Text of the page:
Author: Elizabeth Lewis, CPA | Business Assurance & Advisory Services Supervisor | Real Estate & Construction Industry Team
As the real estate market continues its turnaround, savvy investors are increasingly taking advantage of the upside using pooled funds. Many of these funds are managed by real estate experts who may be novices to accounting standards and the specific regulations surrounding the investment company industry. The following list highlights a few items impacted by the specialized guidance that must be considered in the planning and early phases of the fund life to maximize returns for the manager and the investors.
Specialized Accounting Rules for Investment Companies:
- Investments – Investment companies are prohibited from consolidating controlling financial interests in operating entities and from using the equity method of accounting for investments. Operational results from the underlying properties are not included directly in the financial statement of the fund. Instead, the investments (along with all other assets and liabilities) should be presented at fair value. See further discussion on this topic under “Other considerations” below.
- Organization costs – All costs incurred for the start up of the fund should be expensed as incurred (ex: one time registration fees, legal consultation).
- Syndication costs – All costs incurred in connection with the syndication of investor interests are shown as a reduction of equity (capital). This can include costs associated with development of a Private Placement Memorandum or third party broker-dealer costs.
- Schedule of investments – An additional schedule disclosing each investment that constitutes more than 5 percent of net assets must be presented. The schedule should note specific details about each investment, including type, geographic region, and industry.
- Financial Highlights – Specific performance indicators are required to be disclosed depending on the nature of the fund. These financial highlights may include: Internal Rate of Return (IRR) since inception, total return, expense ratios, and net investment income ratios. The Accounting Standards Codification details which expenses should be included or annualized, and how carried interest may impact these calculations.
- Disclosure of accrued preferred returns and carried interest – Accrued preferred return and carried interest do not need to be recognized until it is reasonably assured to be paid. Therefore in the early years of a fund, and especially in cases where a clawback applies, disclosure in the notes is considered sufficient. See further discussion on this topic under “Other considerations” below.
- Distributions to investors – Investment fund operating agreements typically include preferred return and carried interest clauses in the methodology for distributing proceeds to investors. However, depending on the language included, tracking these returns can become a cumbersome exercise. When developing the operating agreement, consider the priority of distributions and the frequency of compounding the returns. The nature of a distribution (income or return of capital) will be determined at the time of payment based on these waterfall provisions and the nature of historical payments.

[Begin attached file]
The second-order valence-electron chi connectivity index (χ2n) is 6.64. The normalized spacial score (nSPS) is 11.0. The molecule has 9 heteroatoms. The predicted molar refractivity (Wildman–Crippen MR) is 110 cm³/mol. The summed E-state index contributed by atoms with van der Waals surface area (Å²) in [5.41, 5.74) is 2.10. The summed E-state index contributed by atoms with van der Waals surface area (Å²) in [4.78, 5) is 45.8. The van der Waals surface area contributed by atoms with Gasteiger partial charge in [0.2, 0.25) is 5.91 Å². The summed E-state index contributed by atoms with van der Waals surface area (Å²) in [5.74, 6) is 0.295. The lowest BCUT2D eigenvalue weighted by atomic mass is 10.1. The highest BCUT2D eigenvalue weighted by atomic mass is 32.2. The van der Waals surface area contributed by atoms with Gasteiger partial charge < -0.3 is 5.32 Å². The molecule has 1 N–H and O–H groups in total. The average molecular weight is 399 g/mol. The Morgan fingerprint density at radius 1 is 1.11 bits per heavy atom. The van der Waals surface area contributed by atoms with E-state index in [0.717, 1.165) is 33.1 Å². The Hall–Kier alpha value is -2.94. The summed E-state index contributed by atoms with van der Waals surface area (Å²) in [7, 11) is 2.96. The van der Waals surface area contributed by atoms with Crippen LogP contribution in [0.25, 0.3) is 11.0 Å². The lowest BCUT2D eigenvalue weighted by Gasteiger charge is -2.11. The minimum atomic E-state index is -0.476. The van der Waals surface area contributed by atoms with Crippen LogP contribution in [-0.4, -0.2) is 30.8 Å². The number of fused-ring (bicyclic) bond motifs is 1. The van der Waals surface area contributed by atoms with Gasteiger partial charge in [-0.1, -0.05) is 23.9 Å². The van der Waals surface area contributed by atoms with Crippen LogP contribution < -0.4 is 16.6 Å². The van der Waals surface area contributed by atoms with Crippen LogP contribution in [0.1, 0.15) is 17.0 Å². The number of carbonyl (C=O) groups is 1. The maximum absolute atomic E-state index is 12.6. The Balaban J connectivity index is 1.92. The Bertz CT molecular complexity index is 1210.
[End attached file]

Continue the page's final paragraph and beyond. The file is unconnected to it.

- In cases where the returns compound on a frequent basis, determining this nature can be a recordkeeping nightmare! Ensure the manager has proper systems in place to accurately account for this activity.
- If the preferred return is noted to be paid first before any return of capital, excess payments cannot be considered “pre-paid” preferred payments. They are instead applied as return of capital at the point in time when the preferred hurdle is met. In practice, this means capital value for future accruals must be re-calculated at the time of each payment, and an annualized IRR will not necessarily produce the same result. This is important to consider for recordkeeping purposes if excess payments are expected in the early years of the fund.
- Fair value reporting – The fair value conversation warrants an article of its own. The guidance requires managers to perform annual analysis to determine the exit value of each investment using an income, cost, or market approach. Most commonly for real estate, this takes the form of an independent appraisal, broker opinion of value, or subsequent sale data. Internal cash flow models may also substantiate a valuation for the real estate held. Subsequent to determining a value of the underlying real estate asset, adjustments must be made for other assets and liabilities held at the investment entity level. Furthermore, for joint ventures, it is imperative that all distribution waterfalls are clearly described and understood by all parties to calculate the residual value for the fund investors. This area of financial reporting requires significant estimates in many cases and poses substantial audit risk when the underlying investment is unaudited.
Although financial reporting implications alone should rarely drive operational decisions, managers must consider how investors and other users of the financial statements will react to the reported information. Establish an understanding of the specialized guidance early to ensure accurate and transparent financial reporting.
Questions on this topic? Contact your Keiter representative or firstname.lastname@example.org | 804.747.0000.
About the Author
The information contained within this article is provided for informational purposes only and is current as of the date published. Online readers are advised not to act upon this information without seeking the service of a professional accountant, as this article is not a substitute for obtaining accounting, tax, or financial advice from a professional accountant.